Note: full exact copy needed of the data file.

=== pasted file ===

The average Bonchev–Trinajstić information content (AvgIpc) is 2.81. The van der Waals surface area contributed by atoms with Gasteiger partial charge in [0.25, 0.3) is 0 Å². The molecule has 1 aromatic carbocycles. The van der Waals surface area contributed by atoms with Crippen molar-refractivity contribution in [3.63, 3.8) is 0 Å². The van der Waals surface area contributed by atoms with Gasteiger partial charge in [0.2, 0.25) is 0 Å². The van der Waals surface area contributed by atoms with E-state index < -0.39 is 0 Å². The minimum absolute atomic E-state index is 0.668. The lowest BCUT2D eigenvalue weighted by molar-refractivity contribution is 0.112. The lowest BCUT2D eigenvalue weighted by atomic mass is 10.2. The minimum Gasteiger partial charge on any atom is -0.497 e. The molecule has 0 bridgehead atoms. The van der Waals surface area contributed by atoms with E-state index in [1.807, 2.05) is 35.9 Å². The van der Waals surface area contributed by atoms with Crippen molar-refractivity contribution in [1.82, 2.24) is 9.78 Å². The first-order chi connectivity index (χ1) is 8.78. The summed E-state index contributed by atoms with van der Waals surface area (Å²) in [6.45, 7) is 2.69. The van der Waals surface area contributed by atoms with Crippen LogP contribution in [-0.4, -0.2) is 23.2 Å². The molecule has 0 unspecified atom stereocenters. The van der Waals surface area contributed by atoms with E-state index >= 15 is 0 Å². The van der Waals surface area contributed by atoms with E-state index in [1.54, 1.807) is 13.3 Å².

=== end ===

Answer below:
The average Bonchev–Trinajstić information content (AvgIpc) is 2.81. The van der Waals surface area contributed by atoms with Gasteiger partial charge in [0.25, 0.3) is 0 Å². The molecule has 1 aromatic carbocycles. The van der Waals surface area contributed by atoms with Crippen molar-refractivity contribution in [3.63, 3.8) is 0 Å². The van der Waals surface area contributed by atoms with Gasteiger partial charge in [0.2, 0.25) is 0 Å². The van der Waals surface area contributed by atoms with E-state index < -0.39 is 0 Å². The minimum absolute atomic E-state index is 0.668. The lowest BCUT2D eigenvalue weighted by molar-refractivity contribution is 0.112. The lowest BCUT2D eigenvalue weighted by atomic mass is 10.2. The minimum Gasteiger partial charge on any atom is -0.497 e. The molecule has 0 bridgehead atoms. The van der Waals surface area contributed by atoms with E-state index in [1.807, 2.05) is 35.9 Å². The van der Waals surface area contributed by atoms with Crippen molar-refractivity contribution in [1.82, 2.24) is 9.78 Å². The first-order chi connectivity index (χ1) is 8.78. The summed E-state index contributed by atoms with van der Waals surface area (Å²) in [6.45, 7) is 2.69. The van der Waals surface area contributed by atoms with Crippen LogP contribution in [-0.4, -0.2) is 23.2 Å². The molecule has 0 unspecified atom stereocenters. The van der Waals surface area contributed by atoms with E-state index >= 15 is 0 Å². The van der Waals surface area contributed by atoms with E-state index in [1.54, 1.807) is 13.3 Å².